1 October 2005 Farmer Perceptions of Problematic Corn and Soybean Weeds in Indiana
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Corn and soybean farmers across Indiana were surveyed in 2003 to determine the perceived importance of weeds at the state and district levels. Weeds were considered the primary crop pest by 69 to 84% of farmers, depending on district. Diseases or insects were ranked first by no more than 14% of farmers and nematodes were ranked first by no more than 11%. Giant ragweed, Canada thistle, common lambsquarters, common cocklebur, and velvetleaf were considered the most problematic summer annual and perennial weeds statewide. Chickweed, horseweed, dandelion, and henbit were considered the most problematic winter annual weeds statewide. However, no weed species was listed by more than 41% of farmers statewide suggesting that relatively unique weed management problems may exist on many farms. Also, the perceived importance of most weed species varied substantially among Indiana's nine districts. For example, velvetleaf was not listed as a problematic weed by any farmers in three districts. Burcucumber was not considered a statewide problem but was listed among the top three weeds by 14 and 16% of farmers in two southern districts. This survey supports the idea that educational programs focused on weed management should be tailored to geographic regions within Indiana.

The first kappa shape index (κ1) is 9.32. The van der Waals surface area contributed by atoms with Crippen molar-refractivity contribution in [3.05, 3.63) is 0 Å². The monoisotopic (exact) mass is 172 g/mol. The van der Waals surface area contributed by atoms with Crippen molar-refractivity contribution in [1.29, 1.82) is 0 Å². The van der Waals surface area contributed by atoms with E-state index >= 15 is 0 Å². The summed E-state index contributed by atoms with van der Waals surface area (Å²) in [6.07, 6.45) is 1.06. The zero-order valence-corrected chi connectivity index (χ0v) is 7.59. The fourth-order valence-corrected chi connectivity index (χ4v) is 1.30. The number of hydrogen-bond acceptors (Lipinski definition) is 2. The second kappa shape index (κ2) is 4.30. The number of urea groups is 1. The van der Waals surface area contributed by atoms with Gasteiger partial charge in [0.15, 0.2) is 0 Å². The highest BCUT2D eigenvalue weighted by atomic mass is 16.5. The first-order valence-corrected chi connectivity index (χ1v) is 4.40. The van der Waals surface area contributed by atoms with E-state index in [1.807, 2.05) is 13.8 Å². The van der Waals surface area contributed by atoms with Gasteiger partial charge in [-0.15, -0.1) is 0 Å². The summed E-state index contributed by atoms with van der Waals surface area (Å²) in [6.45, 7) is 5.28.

Nomenclature: Burcucumber, Sicyos angulatus L. #3 SIYAN; Canada thistle, Cirsium arvense (L.) Scop. # CIRAR; chickweed, Stellaria media (L.) Vill. # STEME; common cocklebur, Xanthium strumarium L. # XANTH; common lambsquarters, Chenopodium album L. # CHEAL; dandelion, Taraxacum officinale Weber in Wiggers # TAROF; giant ragweed, Ambrosia trifidia L. # AMBTR; henbit, Lamium amplexicaule L. # LAMAM; horseweed, Conyza canadensis (L.) Cronq. # ERICA; velvetleaf, Abutilon theophrasti L. # ABUTH; corn, Zea mays L.; soybean, Glycine max (L.) Merr.

Additional index words: pests, weed rankings, winter annual, summer annual, perennial, Sorghum halepense, Sorghum bicolor, # SORVU, # SORHU.

Abbreviations: GDD, growing degree days; IASS, Indiana Agricultural Statistics Service.

KEVIN D. GIBSON, WILLIAM G. JOHNSON, and DAVID E. HILLGER "Farmer Perceptions of Problematic Corn and Soybean Weeds in Indiana," Weed Technology 19(4), 1065-1070, (1 October 2005). https://doi.org/10.1614/WT-04-309R.1
Published: 1 October 2005
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